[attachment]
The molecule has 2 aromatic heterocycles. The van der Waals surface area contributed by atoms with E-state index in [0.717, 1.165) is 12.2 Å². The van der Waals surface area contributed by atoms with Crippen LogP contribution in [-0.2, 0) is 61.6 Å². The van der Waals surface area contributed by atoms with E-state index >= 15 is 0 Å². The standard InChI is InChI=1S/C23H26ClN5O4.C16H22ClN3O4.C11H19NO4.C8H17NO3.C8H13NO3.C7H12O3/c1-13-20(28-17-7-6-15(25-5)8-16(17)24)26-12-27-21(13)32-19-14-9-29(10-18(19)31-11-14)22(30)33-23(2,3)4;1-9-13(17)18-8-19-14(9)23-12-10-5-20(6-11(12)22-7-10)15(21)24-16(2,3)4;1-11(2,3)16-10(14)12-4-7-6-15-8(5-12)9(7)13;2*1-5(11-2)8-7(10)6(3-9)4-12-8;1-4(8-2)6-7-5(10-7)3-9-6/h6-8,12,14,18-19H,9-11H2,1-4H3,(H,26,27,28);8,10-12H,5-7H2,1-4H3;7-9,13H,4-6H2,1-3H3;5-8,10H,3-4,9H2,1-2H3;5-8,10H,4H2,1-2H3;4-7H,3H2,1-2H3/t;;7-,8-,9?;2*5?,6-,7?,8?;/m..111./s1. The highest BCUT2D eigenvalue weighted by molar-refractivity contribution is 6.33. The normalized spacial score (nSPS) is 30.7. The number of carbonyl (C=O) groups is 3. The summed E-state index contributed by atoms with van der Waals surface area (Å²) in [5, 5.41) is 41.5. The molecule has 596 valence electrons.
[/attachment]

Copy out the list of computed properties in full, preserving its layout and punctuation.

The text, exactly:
The molecule has 2 aromatic heterocycles. The van der Waals surface area contributed by atoms with E-state index in [0.717, 1.165) is 12.2 Å². The van der Waals surface area contributed by atoms with Crippen LogP contribution in [-0.2, 0) is 61.6 Å². The van der Waals surface area contributed by atoms with E-state index >= 15 is 0 Å². The standard InChI is InChI=1S/C23H26ClN5O4.C16H22ClN3O4.C11H19NO4.C8H17NO3.C8H13NO3.C7H12O3/c1-13-20(28-17-7-6-15(25-5)8-16(17)24)26-12-27-21(13)32-19-14-9-29(10-18(19)31-11-14)22(30)33-23(2,3)4;1-9-13(17)18-8-19-14(9)23-12-10-5-20(6-11(12)22-7-10)15(21)24-16(2,3)4;1-11(2,3)16-10(14)12-4-7-6-15-8(5-12)9(7)13;2*1-5(11-2)8-7(10)6(3-9)4-12-8;1-4(8-2)6-7-5(10-7)3-9-6/h6-8,12,14,18-19H,9-11H2,1-4H3,(H,26,27,28);8,10-12H,5-7H2,1-4H3;7-9,13H,4-6H2,1-3H3;5-8,10H,3-4,9H2,1-2H3;5-8,10H,4H2,1-2H3;4-7H,3H2,1-2H3/t;;7-,8-,9?;2*5?,6-,7?,8?;/m..111./s1. The highest BCUT2D eigenvalue weighted by molar-refractivity contribution is 6.33. The normalized spacial score (nSPS) is 30.7. The number of carbonyl (C=O) groups is 3. The summed E-state index contributed by atoms with van der Waals surface area (Å²) in [5, 5.41) is 41.5. The molecule has 596 valence electrons.